Will XDR Improve Security?
Cybercriminals and malicious hackers have been shifting their tactics, techniques, and procedures (TTPs) to improve their ability to infiltrate an organization and stay under the radar of security professionals and solutions.
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Cybercriminals and malicious hackers have been shifting their tactics, techniques, and procedures (TTPs) to improve their ability to infiltrate an organization and stay under the radar of security professionals and solutions. Moving to more targeted attack methods appears to be a mainstay among threat actors, which requires organizations to improve their visibility into the entire attack lifecycle. Gone are the days in which these attacks only target the endpoint, and as such, an expanded connected threat defense is paramount.
Many organizations have been adopting EDR (Endpoint Detection & Response) as a way to obtain more data about attacks on the endpoint. But as we’ve seen with even ransomware actors, the endpoint is being targeted less. Rather, attacks are laterally moving within an organization to find critical systems that will allow them to increase their chance of the organization paying the ransom. (See my recent webinar on trends in ransomware.)
This means the actors behind many financially motivated and targeted attacks will move across the network, and their tracks will be left in other areas of their network, not just on the endpoint. Expanding EDR to include other areas is the definition of XDR. The X could be network data, email or web data, data from cloud instances, and others. This would allow an organization to get visibility into the entire attack lifecycle, including infiltration, lateral movement, and exfiltration. This will improve the organization’s ability to prevent critical data exfiltration or the compromise of critical systems within their network.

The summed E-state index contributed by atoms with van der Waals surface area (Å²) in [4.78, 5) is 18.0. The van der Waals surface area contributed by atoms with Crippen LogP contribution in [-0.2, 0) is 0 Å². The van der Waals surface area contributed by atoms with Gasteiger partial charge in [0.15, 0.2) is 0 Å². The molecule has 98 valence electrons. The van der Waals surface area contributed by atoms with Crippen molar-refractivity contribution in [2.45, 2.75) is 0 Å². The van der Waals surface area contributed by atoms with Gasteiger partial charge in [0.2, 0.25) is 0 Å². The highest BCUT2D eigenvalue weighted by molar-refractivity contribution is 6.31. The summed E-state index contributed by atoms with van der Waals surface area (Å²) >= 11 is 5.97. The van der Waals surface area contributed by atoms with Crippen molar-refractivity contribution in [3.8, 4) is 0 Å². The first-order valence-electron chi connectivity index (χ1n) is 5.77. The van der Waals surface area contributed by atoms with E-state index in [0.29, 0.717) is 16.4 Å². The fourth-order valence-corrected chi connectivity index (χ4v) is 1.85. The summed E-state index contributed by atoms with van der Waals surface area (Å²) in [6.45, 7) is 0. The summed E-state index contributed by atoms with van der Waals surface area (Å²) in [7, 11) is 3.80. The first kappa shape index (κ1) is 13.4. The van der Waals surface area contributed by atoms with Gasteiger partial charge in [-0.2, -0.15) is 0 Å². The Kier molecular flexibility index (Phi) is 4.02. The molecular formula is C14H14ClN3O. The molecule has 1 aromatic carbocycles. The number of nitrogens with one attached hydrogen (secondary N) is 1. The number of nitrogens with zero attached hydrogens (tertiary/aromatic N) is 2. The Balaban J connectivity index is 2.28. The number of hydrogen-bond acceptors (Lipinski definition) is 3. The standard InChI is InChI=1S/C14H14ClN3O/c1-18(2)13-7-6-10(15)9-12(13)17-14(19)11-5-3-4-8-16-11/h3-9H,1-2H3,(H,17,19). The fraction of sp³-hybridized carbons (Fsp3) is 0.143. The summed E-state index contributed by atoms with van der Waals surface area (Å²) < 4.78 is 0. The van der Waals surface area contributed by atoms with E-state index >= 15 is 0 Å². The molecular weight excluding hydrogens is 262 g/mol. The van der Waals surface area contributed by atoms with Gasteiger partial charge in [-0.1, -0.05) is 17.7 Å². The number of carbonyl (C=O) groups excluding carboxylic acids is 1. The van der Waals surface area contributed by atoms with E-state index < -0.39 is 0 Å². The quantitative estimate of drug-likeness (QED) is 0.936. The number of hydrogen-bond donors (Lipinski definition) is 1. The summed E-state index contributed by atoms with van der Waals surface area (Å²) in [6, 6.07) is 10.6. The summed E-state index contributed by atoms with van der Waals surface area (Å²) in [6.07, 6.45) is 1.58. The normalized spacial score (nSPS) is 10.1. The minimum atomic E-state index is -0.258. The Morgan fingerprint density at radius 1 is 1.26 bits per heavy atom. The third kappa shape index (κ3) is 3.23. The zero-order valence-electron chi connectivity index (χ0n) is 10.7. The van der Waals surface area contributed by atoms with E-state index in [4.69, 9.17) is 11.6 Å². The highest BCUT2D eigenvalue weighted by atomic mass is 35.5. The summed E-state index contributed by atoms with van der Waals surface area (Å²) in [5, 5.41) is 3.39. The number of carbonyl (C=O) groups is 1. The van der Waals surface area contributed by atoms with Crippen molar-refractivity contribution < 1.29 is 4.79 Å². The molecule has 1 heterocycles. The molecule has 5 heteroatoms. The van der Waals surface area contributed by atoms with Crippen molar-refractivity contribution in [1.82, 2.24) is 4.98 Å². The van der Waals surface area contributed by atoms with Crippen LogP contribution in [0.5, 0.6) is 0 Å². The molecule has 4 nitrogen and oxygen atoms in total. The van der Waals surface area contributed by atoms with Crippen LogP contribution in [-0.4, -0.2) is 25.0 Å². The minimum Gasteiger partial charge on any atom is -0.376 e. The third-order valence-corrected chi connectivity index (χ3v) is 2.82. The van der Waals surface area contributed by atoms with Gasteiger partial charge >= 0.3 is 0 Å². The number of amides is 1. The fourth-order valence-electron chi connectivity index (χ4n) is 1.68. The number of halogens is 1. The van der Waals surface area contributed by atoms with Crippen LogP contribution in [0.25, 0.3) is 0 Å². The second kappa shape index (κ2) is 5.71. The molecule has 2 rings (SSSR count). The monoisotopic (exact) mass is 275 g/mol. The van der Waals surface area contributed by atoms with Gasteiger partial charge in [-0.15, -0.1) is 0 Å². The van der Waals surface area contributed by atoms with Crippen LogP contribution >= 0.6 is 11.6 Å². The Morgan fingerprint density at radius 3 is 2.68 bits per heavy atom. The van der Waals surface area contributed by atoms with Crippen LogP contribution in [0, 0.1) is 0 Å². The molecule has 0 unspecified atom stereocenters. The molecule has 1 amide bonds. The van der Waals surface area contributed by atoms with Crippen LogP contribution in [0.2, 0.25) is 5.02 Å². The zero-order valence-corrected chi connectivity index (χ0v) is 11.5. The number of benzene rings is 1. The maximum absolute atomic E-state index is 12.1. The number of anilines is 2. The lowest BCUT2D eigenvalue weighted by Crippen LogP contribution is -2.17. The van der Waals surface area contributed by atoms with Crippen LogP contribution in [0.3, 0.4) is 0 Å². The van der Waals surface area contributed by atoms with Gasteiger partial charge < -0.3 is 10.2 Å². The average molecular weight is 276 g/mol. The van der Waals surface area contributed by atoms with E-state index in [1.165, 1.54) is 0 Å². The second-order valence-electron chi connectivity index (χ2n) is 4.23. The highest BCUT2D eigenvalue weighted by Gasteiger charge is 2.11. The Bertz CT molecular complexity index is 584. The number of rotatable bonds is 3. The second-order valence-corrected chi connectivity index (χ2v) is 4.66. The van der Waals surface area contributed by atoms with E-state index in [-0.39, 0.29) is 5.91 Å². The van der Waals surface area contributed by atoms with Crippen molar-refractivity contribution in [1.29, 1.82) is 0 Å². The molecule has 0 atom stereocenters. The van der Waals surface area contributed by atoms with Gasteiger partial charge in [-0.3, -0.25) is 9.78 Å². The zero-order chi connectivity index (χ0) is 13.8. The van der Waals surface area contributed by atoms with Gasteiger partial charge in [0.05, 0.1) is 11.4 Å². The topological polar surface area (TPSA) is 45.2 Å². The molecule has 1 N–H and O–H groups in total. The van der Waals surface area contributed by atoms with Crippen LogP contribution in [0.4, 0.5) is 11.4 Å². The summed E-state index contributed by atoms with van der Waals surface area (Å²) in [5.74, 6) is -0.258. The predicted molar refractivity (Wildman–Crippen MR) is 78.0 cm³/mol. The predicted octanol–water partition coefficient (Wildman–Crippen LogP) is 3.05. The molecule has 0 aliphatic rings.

The ability to do this requires a number of key components:
This will require a major shift from traditional security practices, as many organizations have supported a best-of-breed approach, utilizing multiple vendors (some say 50-100 security applications on average within a large enterprise). Instead, the future is moving to a more consolidated approach with fewer vendors. Having multiple vendors for different areas of security results in silos and segmentation due to a lack of integration across the security industry, but XDR could bring a shift in this practice as they include more support for 3rd party intelligence feeds.
Trend Micro has been innovating for 30 years and our breadth of security products allows us to successfully build an XDR solution. Also, our almost 15 years of investing in and building AI/Machine Learning technologies into our backend and frontend products will allow us to have the data analytics piece covered. Lastly, we have an extensive array of global threat intelligence that will allow us to ensure we can proactively detect and protect our customers.
Stay tuned for more information about this topic in upcoming blogs.